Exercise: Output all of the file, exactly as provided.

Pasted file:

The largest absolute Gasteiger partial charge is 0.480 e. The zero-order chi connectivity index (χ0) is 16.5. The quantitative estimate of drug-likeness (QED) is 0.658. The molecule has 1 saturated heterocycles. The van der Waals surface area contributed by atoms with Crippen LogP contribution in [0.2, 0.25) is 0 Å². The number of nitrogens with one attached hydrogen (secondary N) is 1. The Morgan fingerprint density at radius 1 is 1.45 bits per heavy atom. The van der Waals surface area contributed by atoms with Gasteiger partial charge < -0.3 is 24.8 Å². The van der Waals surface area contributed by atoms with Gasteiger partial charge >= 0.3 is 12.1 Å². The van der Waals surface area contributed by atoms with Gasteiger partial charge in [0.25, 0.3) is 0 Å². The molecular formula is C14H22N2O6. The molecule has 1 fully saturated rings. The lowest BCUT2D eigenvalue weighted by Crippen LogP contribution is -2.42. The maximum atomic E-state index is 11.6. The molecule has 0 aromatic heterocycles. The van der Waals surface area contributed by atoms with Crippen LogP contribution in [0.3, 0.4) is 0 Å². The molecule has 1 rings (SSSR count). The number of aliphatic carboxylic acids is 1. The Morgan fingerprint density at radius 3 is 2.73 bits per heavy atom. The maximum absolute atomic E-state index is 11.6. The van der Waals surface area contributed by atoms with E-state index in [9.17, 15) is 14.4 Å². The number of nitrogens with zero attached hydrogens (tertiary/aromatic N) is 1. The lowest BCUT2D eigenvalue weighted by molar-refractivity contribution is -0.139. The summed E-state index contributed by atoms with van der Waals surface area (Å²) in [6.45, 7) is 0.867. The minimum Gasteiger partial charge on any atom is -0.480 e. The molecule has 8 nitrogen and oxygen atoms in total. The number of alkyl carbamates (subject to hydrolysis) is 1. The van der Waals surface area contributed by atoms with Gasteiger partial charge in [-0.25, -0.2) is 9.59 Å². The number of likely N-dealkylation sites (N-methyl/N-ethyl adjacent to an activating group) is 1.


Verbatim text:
The largest absolute Gasteiger partial charge is 0.480 e. The zero-order chi connectivity index (χ0) is 16.5. The quantitative estimate of drug-likeness (QED) is 0.658. The molecule has 1 saturated heterocycles. The van der Waals surface area contributed by atoms with Crippen LogP contribution in [0.2, 0.25) is 0 Å². The number of nitrogens with one attached hydrogen (secondary N) is 1. The Morgan fingerprint density at radius 1 is 1.45 bits per heavy atom. The van der Waals surface area contributed by atoms with Gasteiger partial charge < -0.3 is 24.8 Å². The van der Waals surface area contributed by atoms with Gasteiger partial charge >= 0.3 is 12.1 Å². The van der Waals surface area contributed by atoms with Gasteiger partial charge in [0.25, 0.3) is 0 Å². The molecular formula is C14H22N2O6. The molecule has 1 fully saturated rings. The lowest BCUT2D eigenvalue weighted by Crippen LogP contribution is -2.42. The maximum atomic E-state index is 11.6. The molecule has 0 aromatic heterocycles. The van der Waals surface area contributed by atoms with Crippen LogP contribution in [0.3, 0.4) is 0 Å². The molecule has 1 rings (SSSR count). The number of aliphatic carboxylic acids is 1. The Morgan fingerprint density at radius 3 is 2.73 bits per heavy atom. The maximum absolute atomic E-state index is 11.6. The van der Waals surface area contributed by atoms with E-state index in [9.17, 15) is 14.4 Å². The number of nitrogens with zero attached hydrogens (tertiary/aromatic N) is 1. The lowest BCUT2D eigenvalue weighted by molar-refractivity contribution is -0.139. The summed E-state index contributed by atoms with van der Waals surface area (Å²) in [6.45, 7) is 0.867. The minimum Gasteiger partial charge on any atom is -0.480 e. The molecule has 8 nitrogen and oxygen atoms in total. The number of alkyl carbamates (subject to hydrolysis) is 1. The van der Waals surface area contributed by atoms with Gasteiger partial charge in [-0.25, -0.2) is 9.59 Å². The number of likely N-dealkylation sites (N-methyl/N-ethyl adjacent to an activating group) is 1.